Bampton's History

Methodist Church in Bampton


Bampton's Methodist Church in Mary Lane finally closed in 2005 having too few worshippers to be viable.

Methodist Church, BamptonIn 1766 John Wesley came to Bampton during one of his frequent visits to the West Country. His diary for September 21st records "I preached morning and evening in the market house (Tiverton) and at one in an open place at Bampton".

Methodist churchNothing is recorded until 1816 when the Bishop of Exeter issued a licence to hold worship in the town  "..for people called Methodists".  The cause appears to have prospered as ten years later in 1826 the Bishop licensed  ".. a building known by the name of the Wesleyan Methodist Chapel, situate in Duckpaddle Street (now Brook Street) ... intended to be used as a place of religious worship". This church did not prosper as  records ceased. 
Methodist churchThe Bible Christian movement within Methodism began preaching in the town in 1861. A society was formed on Christmas Day 1861 and by Good Friday they had purchased land here in Mary Lane and laid the foundation stone for a chapel and adjoining cottage. By August 1862 the chapel was opened and  there were Sunday services in the morning, afternoon and evening.
A Sunday School was started, which in 1885-7 was the largest in the local Methodist Circuit with 110 scholars. This group met in the church until a Sunday School building was added alongside the church. This addition was opened in 1896.
The next year an organ was purchased which served until the present one, a gift from Mrs S E Moore was installed in 1930.

Methodist church interior Methodist church organ


The church has been renovated on several occasions over the years. The latest was in 1962 when the building's centenary was celebrated. At this time the choir seats were removed and the organ relocated to provide a larger front area.


1892  Mentioned the influenza epidemic "our lives have been graciously spared"
      Salary of the Pastor £80 per annum; Assistant Pastor £25.
1893  Chapel renovated and efforts begun to pay off the debt, but a new harmonium was bought instead.
1895  The Pastor was due to leave and efforts made to ensure that he was fully paid before he left.
1901  Arrangements for a bazaar on Easter Monday: Tea for 200 required - Mr Stone to provide bread; Mr Mantle 50lbs of cake; Mrs Blackford 8/10lbs butter; Mr Down milk & cream; Mrs Down delicacies. Competition for     washing and peeling potatoes!
1905  Mrs Elizabeth Burge died: she had been the caretaker for 20 years, after her husband‘s death. Mr Greenwood appointed as the next caretaker, residing in the Chapel House rent free with the use of the garden.
1905 Rev Gilbert living in the Manse at Magnolia Villa, which was used up 1971 .
1908 Pew seat holders reorganised so that more income was received from pew rents.
1913 The chapel was licensed for weddings.
1916  Quarterly Meeting for the Tiverton Circuit was an all day affair!
            11.30 Preachers Meeting
            1.00  Luncheon
            2.30  Business Session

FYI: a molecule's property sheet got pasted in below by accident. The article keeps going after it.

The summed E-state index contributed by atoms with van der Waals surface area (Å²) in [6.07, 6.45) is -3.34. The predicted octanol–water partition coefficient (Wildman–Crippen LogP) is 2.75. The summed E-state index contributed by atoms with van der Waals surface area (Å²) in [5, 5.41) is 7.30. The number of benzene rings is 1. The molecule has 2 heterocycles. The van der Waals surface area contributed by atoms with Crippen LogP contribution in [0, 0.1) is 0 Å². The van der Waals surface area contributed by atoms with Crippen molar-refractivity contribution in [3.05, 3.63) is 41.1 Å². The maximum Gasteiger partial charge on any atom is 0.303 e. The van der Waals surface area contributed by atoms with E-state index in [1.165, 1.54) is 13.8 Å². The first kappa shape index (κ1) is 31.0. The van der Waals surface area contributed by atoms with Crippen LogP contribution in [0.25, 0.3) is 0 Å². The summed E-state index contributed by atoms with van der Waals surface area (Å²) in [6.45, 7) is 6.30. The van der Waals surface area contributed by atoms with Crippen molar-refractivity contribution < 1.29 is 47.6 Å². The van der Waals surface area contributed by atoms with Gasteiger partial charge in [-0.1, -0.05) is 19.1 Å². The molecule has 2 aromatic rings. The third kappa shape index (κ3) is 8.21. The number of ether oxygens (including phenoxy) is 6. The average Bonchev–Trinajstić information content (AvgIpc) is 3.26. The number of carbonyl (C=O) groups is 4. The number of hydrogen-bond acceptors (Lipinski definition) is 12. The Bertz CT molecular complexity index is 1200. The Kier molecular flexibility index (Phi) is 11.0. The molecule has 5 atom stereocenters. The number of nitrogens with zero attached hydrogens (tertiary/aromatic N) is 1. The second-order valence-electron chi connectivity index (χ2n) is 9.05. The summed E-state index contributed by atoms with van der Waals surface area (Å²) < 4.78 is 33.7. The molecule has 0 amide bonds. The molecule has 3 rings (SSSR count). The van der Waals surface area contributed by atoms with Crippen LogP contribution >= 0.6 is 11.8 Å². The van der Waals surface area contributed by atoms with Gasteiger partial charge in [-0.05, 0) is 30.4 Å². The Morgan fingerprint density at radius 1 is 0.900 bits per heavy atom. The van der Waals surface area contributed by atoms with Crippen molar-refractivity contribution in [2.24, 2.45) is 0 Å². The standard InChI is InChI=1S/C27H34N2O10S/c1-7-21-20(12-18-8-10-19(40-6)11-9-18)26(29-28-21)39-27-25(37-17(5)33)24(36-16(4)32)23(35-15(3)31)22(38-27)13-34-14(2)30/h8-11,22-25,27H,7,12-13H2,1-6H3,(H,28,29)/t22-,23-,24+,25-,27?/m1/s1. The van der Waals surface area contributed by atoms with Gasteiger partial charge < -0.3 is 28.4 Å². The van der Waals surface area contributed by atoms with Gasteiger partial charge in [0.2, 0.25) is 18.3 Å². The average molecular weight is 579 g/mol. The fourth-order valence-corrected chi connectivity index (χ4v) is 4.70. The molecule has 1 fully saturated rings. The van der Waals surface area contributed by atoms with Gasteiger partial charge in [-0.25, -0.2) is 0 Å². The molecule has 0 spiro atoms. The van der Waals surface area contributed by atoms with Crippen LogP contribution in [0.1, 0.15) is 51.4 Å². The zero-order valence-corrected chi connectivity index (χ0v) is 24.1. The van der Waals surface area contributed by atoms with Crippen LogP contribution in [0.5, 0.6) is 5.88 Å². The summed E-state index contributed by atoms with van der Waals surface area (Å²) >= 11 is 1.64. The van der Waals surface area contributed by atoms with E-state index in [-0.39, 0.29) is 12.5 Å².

4.00  Sermon
            5.00  Tea
            7.00  Public Meting
1919 Resolved to pay the organ blower 6/6d per quarter. If he was unable to attend he was required to find a suitable substitute.
War memorial in Methodist church1919 War memorial placed in the church. It was unveiled on 24 July at noon, followed by a public lunch in the Drill Hall for all ex-servicemen. Then there was an afternoon Thanksgiving Service, after which there was tea      in the Drill Hall, rounded off with another public meeting in the Church.
1931 Mrs Moore (of Ford) died: she had been a Church member for 39 years, holding many offices. In her will she left a considerable sum divided between various aspects of church life, and for the setting up of an orphanage (this was not possible).
1978  This year the caretaker's pay was raised from £2 to £3 per annum!
1980  The membership was 19
1984  The caretaker's cottage was sold which enabled the church interior to be renovated, when the choir pews were removed. The organ and pulpit were relocated.  The community roll of those associated with the church was 80.
1986 An Adventure Club led to an extension of work among young people. Funds were raised and a mini-bus purchased.
      Another fund-raising  method:  three ewes were purchased and fed by farmers and the lambs sold each season.
1989  Membership was 22
1997  A  "seed team"  of three young ladies was established through the Rob Frost organisation, but had to be withdrawn after 6 months because of their sickness.  
1999  Membership was 10.
2003  One service a month was begun and alternative Sundays worship was with Petton Methodists or St Michael’s Parish Church
2004  Membership was 4 and it was decided that it was impractical to keep the services going.

2010 The building was sold to be converted into houses.



Rev T L Rogers


Rev V Taylor/Rev W H German


Rev Lowe


Pastor G Poole


Rev J F Luke


Pastor Buckley


Rev H Birkinshaw


Pastor W Elworthy


Rev R E Collins


Pastor Brakenbury


Rev L T Houldsworth


Pastor Harrower/Sister M Calvert


Rev F R Dowson


Rev E Lucas


Rev R Delbridge


Rev P Price


Rev T J Smith


Rev H F W Castle


Pastor A L Hetherington


Rev H Hubbard/Rev G C Pratt


Pastor L Savage


Rev A Freeman


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